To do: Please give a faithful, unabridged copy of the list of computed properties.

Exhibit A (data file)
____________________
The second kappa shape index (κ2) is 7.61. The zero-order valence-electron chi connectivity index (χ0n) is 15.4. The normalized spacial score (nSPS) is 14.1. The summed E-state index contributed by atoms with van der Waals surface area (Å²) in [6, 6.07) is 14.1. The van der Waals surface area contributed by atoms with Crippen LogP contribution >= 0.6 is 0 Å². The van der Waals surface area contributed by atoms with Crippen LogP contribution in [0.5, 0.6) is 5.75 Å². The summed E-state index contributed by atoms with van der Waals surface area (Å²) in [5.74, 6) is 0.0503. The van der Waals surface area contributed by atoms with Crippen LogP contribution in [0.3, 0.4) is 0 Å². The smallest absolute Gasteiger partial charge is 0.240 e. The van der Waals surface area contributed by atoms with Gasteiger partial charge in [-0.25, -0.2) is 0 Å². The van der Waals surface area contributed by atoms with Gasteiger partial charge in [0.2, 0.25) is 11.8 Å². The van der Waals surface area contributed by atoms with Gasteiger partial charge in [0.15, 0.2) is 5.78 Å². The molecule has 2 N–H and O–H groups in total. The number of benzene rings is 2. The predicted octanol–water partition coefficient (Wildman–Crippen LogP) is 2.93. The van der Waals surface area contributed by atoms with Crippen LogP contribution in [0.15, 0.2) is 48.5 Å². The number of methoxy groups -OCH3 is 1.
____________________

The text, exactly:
The second kappa shape index (κ2) is 7.61. The zero-order valence-electron chi connectivity index (χ0n) is 15.4. The normalized spacial score (nSPS) is 14.1. The summed E-state index contributed by atoms with van der Waals surface area (Å²) in [6, 6.07) is 14.1. The van der Waals surface area contributed by atoms with Crippen LogP contribution >= 0.6 is 0 Å². The van der Waals surface area contributed by atoms with Crippen LogP contribution in [0.5, 0.6) is 5.75 Å². The summed E-state index contributed by atoms with van der Waals surface area (Å²) in [5.74, 6) is 0.0503. The van der Waals surface area contributed by atoms with Crippen LogP contribution in [0.3, 0.4) is 0 Å². The smallest absolute Gasteiger partial charge is 0.240 e. The van der Waals surface area contributed by atoms with Gasteiger partial charge in [-0.25, -0.2) is 0 Å². The van der Waals surface area contributed by atoms with Gasteiger partial charge in [0.2, 0.25) is 11.8 Å². The van der Waals surface area contributed by atoms with Gasteiger partial charge in [0.15, 0.2) is 5.78 Å². The molecule has 2 N–H and O–H groups in total. The number of benzene rings is 2. The predicted octanol–water partition coefficient (Wildman–Crippen LogP) is 2.93. The van der Waals surface area contributed by atoms with Crippen LogP contribution in [0.15, 0.2) is 48.5 Å². The number of methoxy groups -OCH3 is 1.